I Hack Water is a collaborative space for exploring water issues. Join us for a 3-day hackathon to explore solutions to local water issues through innovative science communication and data access. 

We encourage participation from a wide range of backgrounds to broaden our collective understanding of water resources and deliver creative solutions that address local water issues. You will come away from I Hack Water with a better understanding of how to find, use, and communicate scientific data to inform local water issues and improve water literacy. This year’s event focuses on water issues local to the greater Boston area.

All backgrounds and skill sets are welcome. Whether you’re interested in coding, exploring new and innovative technologies, learning about water challenges, meeting and networking with new people, or learning new skills – we hope you'll join us!

Early-bird registration discounts until March 20, 2023.

CUAHSI Biennial Colloquium

We look forward to seeing you at the 2023 Biennial Colloquium taking place June 11-14, 2023 at the Granlibakken Resort in Tahoe City, CA!

Registration is open and the call for poster abstracts has been extended!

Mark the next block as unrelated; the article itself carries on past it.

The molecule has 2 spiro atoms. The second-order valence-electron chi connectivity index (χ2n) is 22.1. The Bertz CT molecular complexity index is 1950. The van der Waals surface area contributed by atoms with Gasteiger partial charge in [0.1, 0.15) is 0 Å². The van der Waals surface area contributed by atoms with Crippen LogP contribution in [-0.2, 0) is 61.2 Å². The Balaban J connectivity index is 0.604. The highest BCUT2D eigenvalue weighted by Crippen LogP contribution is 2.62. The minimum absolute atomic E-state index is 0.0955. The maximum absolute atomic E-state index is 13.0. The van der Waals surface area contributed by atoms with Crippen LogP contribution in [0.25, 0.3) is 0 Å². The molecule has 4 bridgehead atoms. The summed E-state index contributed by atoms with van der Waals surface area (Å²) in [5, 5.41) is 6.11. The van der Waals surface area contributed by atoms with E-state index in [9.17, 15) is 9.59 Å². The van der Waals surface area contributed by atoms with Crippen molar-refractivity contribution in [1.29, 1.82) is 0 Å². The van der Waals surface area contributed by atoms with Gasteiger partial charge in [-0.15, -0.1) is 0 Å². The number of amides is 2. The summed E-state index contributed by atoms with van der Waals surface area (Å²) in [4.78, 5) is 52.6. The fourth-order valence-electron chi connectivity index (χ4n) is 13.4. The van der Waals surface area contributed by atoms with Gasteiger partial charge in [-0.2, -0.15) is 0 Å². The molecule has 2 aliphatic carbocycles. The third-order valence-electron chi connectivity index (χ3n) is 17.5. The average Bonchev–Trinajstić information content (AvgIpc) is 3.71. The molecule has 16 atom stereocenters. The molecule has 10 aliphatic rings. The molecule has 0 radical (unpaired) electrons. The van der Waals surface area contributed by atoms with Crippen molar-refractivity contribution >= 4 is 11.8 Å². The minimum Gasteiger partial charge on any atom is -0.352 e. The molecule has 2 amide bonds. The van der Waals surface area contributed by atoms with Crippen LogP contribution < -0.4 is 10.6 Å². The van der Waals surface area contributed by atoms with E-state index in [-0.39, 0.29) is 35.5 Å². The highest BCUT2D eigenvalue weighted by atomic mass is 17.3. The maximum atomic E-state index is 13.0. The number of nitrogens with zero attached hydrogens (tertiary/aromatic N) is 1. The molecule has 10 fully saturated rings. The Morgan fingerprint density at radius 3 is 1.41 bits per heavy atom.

Register here!

Take advantage of the early-bird registration discounts available until April 15, 2023. A limited number of $500 travel grants are available to students affiliated with U.S. universities who present posters at the meeting. The deadline to submit abstracts has been extended to March 25, 2023!

Questions can be directed to Lisa Mucciacito at More information is available on our website.

HydroShare Data Spotlight

Many would agree that water research at its best supplies meaningful data and solutions for communities and water managers who are impacted by the processes we study. This month we highlight a recently published but already highly visited resource in HydroShare “Southeast Texas Networked Flood Monitoring Sensors” that provides data and methods for reproduction in Lamar University’s collaboration with local agencies to provide critical flood mapping data to key community stakeholders and decision makers. Through the successful implementation of a robust and real time water stage sensor network, Lamar University's water researchers demonstrate the power of direct collaboration between academic researchers and local agencies.

Calendar Dates
Don't Miss These Opportunities 

Copyright © 2023 Consortium of Universities for the Advancement of Hydrologic Science, Inc. (CUAHSI), All rights reserved.